Industry body speaks out over EV plans
Different approaches to electric vehicles (EVs) by state governments across the ditch have received a mixture of praise and condemnation from a leading automotive body.
The Federal Chamber of Automotive Industries (FCAI) is applauding the Tasmanian government’s plans to make its vehicle fleet 100 per cent electric by 2030.
At the same time, it has criticised politicians in New South Wales and South Australia for contemplating the introduction of road user charges for EVs.
Tony Weber, chief executive of the FCAI, says officials in Tasmania have shown forward thinking and acknowledged the importance of addressing climate change and improving health outcomes for residents.
“Tasmania’s unique position with its renewable energy advantage means that the fleet will utilise domestic energy sources and create a more affordable second-hand electric vehicle market that will support the longer-term widespread adoption of low-emission vehicles,” he explains.
“This proposal shows great leadership by the Tasmanian government and will hopefully inspire some less progressive governments around Australia.”
Weber says other state governments, such as those in NSW and South Australia, are out of step when it comes to encouraging environmentally friendly initiatives.
South Australia recently became the first jurisdiction in the world to propose a specific tax on EVs, with officials suggesting the owners of such vehicles pay a distance-based road user tax in lieu of a fuel excise.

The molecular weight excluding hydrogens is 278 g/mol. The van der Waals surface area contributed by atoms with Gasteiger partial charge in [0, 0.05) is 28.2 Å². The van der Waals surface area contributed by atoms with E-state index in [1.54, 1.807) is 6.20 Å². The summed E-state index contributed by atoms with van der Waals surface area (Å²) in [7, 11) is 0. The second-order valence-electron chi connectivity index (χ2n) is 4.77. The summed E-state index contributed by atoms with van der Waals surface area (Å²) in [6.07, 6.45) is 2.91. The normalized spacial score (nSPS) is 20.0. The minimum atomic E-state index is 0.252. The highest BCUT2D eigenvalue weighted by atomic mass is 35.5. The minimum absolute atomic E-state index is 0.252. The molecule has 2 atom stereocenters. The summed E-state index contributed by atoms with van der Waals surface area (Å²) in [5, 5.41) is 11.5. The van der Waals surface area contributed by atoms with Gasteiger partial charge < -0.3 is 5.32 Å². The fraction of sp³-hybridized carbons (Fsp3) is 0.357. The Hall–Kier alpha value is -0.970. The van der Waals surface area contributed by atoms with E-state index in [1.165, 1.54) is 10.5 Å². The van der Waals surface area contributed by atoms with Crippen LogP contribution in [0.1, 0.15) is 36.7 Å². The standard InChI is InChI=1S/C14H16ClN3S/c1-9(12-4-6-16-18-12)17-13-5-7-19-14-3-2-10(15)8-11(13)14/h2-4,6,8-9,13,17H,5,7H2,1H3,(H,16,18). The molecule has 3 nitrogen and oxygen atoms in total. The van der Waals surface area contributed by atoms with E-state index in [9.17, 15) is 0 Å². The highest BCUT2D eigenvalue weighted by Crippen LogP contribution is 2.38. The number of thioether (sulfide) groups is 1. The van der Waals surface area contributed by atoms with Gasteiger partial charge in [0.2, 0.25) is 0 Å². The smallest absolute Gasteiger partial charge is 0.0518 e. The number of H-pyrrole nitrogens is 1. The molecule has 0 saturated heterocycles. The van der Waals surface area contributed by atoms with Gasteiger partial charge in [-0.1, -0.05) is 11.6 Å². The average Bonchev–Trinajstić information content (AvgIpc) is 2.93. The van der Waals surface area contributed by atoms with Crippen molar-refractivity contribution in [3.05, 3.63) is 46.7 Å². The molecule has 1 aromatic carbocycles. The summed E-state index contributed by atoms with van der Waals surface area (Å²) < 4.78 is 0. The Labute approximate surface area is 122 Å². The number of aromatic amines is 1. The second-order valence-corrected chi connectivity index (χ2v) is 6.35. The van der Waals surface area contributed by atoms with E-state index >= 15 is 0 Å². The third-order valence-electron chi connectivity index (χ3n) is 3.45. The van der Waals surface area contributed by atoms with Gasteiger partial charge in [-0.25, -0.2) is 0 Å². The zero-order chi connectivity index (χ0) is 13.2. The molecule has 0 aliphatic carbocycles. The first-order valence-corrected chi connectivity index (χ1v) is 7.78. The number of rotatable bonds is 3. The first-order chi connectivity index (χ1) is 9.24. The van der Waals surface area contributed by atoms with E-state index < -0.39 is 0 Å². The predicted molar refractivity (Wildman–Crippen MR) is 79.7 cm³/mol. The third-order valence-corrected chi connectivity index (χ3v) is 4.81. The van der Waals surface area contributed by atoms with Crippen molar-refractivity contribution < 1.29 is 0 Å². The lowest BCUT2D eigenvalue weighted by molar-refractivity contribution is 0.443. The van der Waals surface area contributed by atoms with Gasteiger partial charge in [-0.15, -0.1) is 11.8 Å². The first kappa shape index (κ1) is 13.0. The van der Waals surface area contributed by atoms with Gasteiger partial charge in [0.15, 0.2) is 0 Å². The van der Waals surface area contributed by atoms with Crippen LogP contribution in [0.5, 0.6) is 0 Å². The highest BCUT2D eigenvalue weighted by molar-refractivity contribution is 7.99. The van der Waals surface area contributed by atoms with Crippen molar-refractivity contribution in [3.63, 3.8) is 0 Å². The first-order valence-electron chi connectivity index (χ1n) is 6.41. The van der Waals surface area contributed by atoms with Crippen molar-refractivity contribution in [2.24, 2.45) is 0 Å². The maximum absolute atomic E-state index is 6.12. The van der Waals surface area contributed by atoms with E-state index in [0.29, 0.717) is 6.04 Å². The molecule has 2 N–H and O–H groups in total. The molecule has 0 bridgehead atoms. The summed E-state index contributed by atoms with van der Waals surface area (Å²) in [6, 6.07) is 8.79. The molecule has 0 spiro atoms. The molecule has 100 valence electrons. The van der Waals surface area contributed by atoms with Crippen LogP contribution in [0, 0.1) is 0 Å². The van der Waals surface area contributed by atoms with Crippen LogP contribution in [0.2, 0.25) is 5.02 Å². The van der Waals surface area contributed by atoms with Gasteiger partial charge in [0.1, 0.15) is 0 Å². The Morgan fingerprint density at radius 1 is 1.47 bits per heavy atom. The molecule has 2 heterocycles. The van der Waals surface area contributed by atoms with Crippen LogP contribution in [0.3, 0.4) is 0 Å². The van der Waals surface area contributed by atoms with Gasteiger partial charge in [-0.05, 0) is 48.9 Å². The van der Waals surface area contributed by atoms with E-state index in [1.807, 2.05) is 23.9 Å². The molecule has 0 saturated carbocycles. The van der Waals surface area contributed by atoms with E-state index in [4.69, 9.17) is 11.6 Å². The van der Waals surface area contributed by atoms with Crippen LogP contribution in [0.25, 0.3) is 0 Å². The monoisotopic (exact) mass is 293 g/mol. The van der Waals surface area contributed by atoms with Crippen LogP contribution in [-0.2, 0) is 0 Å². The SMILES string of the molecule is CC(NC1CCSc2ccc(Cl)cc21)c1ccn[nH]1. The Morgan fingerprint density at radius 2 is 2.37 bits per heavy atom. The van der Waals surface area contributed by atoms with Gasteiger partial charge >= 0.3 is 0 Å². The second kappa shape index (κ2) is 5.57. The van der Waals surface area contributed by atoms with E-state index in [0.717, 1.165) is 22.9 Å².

Weber describes plans to slap a tariff on low and zero-emissions vehicles as “beyond belief” and warns it will discourage the uptake of EVs.
“All around the world, global automotive companies have invested billions of dollars to develop environmentally friendly vehicles,” he adds.
“And all around the world, progressive governments have supported the introduction of these vehicles.
“But here in Australia, we inhibit their introduction by levying extra charges on them. It simply beggars belief at this early stage of electric vehicle introduction.”
The FCAI notes that excise and the treatment of motorists and their vehicles is a long-term issue. It adds road user charging is a complex topic that needs to be discussed on a national basis.
“A sophisticated discussion is required to determine how we encourage the uptake of all low and zero-emission vehicles,” says Weber. “These vehicles offer economy wide benefits, including improved health outcomes, and will make a major contribution to improving our environmental scorecard for the benefit of future generations.”
Meanwhile, the Australian Capital Territory (ACT) has reaffirmed its position as Australia's most EV-friendly jurisdiction.
The government there has pledged to introduce free registration and interest-free loans for new electric car buyers. Under the plans, Canberrans will be able to access “a program of zero-interest loans of up to AU$15,000 (NZ$15,800) for households and not-for-profit community organisations to assist with the upfront costs of investing in zero-emission vehicles”.
The ACT already provides a stamp duty exemption to electric car buyers and a 20 per cent discount on registration.
An annual report by the Electric Vehicle Council this year found the Australian state or territory with the highest level of policies encouraging EV uptake was the ACT with an overall B rating.
The ACT was followed by NSW, Queensland, Victoria, South Australia, Tasmania, the Northern Territory and Western Australia – the latter two of which both received an F score.